Grace Slick & Jefferson Airplane have today’s almost forgotten track


In the summer of 1967 I hitch hiked from Victoria to Montreal for Expo…while there I met a young lady from Toronto who remains a friend to this day…returning home to the coast I stopped in Toronto where her mother let me stay a couple nights…Jennie had just acquired Jefferson Airplane’s Surrealistic Pillow and played it non stop while I was there, and this song stands out even as much as the two big hits on the album…


Greg is taking a Christmas break. This will be the last post this year. Greg returns on New Years Day!



Greg Simpson

Greg Simpson firmly believes his career in the music industry officially began on March 14, 1965 when a band gave him ten dollars as commission for helping them find a gig. He hasn’t looked back since then and looks forward to celebrating his fiftieth in 2015 with an enormous party paid for by the hundreds of dollars he’s made since then.

His career has covered all aspects from radio for many years, and including working for record labels, artists and, since 1992, Canadian Music Week where he programs the radio stream and manages all conference streams and events in real time annually. He also attends half a dozen conferences a year doing research for CMW and is generally accepted as a knowledgeable cat with a few stories to tell. At the root of it all, though, is his undying love for music and musicians.


Greg Simpson is the author of ‘Today’s Almost Forgotten Track’

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  1. A few years later, Montreal was just as magic a place for me. While working and studying there in 1974, I took in a summer concert by Joni Mitchell backed by reed wiz Tom Scott and his LA Express. Paris chanteuse Veronique Sanson opened the show. During Sanson’s set, who should climb into the midfield sound compound but Stephen Stills. Grasping a Jack Daniels bottle in one hand, he used the other to show the techs that Veronique’s vocals needed boosting. I briefly chatted with him and found out they’d recently been married.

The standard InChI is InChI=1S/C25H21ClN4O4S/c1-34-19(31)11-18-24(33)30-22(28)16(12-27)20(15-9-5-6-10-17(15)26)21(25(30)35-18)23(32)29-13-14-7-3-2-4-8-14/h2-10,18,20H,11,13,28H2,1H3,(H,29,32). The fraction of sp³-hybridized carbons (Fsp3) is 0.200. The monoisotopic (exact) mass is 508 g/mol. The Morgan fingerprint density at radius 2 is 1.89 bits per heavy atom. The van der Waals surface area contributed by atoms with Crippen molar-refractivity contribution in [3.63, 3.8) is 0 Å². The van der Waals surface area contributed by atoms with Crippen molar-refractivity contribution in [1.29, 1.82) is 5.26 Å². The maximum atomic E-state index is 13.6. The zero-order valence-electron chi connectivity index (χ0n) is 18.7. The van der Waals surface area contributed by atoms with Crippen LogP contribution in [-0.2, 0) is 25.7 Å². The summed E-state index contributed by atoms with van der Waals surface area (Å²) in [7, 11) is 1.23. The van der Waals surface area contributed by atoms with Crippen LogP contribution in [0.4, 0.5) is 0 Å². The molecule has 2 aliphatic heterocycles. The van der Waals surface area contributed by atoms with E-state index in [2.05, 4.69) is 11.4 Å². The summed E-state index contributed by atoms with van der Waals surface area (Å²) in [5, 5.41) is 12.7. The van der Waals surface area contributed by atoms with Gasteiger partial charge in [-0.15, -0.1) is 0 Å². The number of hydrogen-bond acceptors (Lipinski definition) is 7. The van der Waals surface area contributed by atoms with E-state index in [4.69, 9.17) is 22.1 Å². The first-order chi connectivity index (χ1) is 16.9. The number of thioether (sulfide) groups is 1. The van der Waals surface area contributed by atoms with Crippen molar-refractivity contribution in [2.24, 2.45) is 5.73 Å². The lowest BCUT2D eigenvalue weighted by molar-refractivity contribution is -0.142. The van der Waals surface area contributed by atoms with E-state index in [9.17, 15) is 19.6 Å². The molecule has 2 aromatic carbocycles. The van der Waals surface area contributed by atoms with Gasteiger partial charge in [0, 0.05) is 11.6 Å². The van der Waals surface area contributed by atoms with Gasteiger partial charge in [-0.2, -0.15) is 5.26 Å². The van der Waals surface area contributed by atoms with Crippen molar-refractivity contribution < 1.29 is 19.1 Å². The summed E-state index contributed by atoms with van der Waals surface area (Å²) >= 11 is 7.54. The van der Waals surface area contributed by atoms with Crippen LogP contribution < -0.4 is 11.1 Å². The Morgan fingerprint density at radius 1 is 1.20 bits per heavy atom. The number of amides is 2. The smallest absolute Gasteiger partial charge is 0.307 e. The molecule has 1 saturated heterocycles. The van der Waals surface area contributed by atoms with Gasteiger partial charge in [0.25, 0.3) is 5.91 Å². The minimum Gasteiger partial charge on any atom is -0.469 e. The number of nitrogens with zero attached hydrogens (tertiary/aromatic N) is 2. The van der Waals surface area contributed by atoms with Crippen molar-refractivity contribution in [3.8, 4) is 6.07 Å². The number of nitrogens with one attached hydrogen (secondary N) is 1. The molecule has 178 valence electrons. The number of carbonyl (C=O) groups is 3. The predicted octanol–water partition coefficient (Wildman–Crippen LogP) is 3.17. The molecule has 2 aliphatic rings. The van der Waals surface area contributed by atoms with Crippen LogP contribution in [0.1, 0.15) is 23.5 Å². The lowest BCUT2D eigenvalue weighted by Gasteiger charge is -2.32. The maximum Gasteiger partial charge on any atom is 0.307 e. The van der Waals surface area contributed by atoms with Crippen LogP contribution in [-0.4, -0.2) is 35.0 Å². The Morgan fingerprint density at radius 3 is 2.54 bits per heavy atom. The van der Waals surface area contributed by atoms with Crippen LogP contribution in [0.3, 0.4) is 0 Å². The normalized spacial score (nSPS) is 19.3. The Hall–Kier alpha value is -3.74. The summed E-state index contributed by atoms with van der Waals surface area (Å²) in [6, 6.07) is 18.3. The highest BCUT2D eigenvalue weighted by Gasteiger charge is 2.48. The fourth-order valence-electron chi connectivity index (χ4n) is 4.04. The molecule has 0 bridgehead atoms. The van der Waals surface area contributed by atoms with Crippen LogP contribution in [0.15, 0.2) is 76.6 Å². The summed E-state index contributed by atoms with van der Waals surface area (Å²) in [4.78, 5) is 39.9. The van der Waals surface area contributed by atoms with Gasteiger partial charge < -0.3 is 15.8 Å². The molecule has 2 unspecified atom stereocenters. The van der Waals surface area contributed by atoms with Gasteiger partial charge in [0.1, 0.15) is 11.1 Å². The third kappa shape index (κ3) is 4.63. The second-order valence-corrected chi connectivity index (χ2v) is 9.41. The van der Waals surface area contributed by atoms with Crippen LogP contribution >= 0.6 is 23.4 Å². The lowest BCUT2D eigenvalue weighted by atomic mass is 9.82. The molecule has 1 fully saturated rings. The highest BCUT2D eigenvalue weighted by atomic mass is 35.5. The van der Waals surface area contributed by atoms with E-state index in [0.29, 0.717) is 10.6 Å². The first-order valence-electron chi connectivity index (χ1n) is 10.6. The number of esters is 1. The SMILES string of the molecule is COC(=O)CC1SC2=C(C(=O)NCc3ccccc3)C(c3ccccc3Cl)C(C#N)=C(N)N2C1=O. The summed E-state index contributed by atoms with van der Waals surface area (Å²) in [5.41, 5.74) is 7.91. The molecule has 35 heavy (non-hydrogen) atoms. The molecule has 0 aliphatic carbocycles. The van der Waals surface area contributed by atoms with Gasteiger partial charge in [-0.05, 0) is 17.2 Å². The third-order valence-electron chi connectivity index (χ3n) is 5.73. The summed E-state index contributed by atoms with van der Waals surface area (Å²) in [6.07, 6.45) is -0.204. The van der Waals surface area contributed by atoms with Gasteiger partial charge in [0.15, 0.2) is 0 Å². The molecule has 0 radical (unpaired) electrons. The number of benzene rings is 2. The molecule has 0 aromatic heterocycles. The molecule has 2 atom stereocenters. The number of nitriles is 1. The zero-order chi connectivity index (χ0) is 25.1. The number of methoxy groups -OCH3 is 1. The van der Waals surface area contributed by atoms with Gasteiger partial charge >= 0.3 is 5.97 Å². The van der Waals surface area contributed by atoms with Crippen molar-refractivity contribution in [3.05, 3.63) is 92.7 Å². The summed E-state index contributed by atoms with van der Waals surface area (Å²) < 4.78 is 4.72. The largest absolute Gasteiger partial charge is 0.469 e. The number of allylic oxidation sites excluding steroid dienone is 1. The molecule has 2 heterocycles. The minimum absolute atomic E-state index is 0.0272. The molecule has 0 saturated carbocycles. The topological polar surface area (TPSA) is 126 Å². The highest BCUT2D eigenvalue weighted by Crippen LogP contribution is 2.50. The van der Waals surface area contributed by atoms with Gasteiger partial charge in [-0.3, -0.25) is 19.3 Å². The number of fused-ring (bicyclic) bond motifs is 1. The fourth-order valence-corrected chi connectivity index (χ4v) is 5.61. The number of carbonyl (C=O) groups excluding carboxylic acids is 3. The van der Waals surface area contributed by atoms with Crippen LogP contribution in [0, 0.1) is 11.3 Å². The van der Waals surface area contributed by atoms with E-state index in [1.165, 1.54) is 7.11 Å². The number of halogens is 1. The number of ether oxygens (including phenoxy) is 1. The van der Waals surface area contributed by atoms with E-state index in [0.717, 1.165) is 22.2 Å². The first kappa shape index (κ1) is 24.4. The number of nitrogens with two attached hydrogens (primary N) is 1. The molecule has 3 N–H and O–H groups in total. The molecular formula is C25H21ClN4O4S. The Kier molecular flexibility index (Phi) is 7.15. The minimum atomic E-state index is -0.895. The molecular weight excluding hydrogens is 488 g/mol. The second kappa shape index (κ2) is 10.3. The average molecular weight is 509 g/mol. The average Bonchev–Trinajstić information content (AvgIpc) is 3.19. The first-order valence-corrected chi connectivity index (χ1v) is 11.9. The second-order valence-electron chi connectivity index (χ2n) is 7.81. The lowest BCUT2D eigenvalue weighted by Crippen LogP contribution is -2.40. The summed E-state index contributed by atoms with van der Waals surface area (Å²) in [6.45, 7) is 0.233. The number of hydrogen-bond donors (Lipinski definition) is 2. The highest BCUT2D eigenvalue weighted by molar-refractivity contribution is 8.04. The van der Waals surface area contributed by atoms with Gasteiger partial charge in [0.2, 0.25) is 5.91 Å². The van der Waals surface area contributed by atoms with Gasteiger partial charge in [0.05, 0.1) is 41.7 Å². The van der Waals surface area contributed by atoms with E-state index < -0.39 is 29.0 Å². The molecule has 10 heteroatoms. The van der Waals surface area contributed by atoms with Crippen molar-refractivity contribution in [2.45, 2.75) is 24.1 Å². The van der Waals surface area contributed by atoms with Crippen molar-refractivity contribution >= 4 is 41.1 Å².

Anyway, a few minutes later, I feel a tap on my shoulder. I turn around and find a couple of cute gals I’d gone through school with back on the West Coast. So the three of us sat down and witnessed the transformation of Joni from confessional folkie to newly jazzy musical adventuress. An unforgettable night.

    As for the Airplane, it’s so sad that Grace Slick hung up the mic in the early ’90s after turning grey. No hair dye for her. She simply quit the business, convinced that America was no country for old rock stars. (Where would retro rock be if that idea had ever spread?) Earlier this year, Airplane founder and Grace’s ex-husband Paul Kantner died. But co-vocalist Marty Balin, guitarist Jorma Kaukonen and bassist Jack Casady are still around. It’s never too late to reconsider, Grace.

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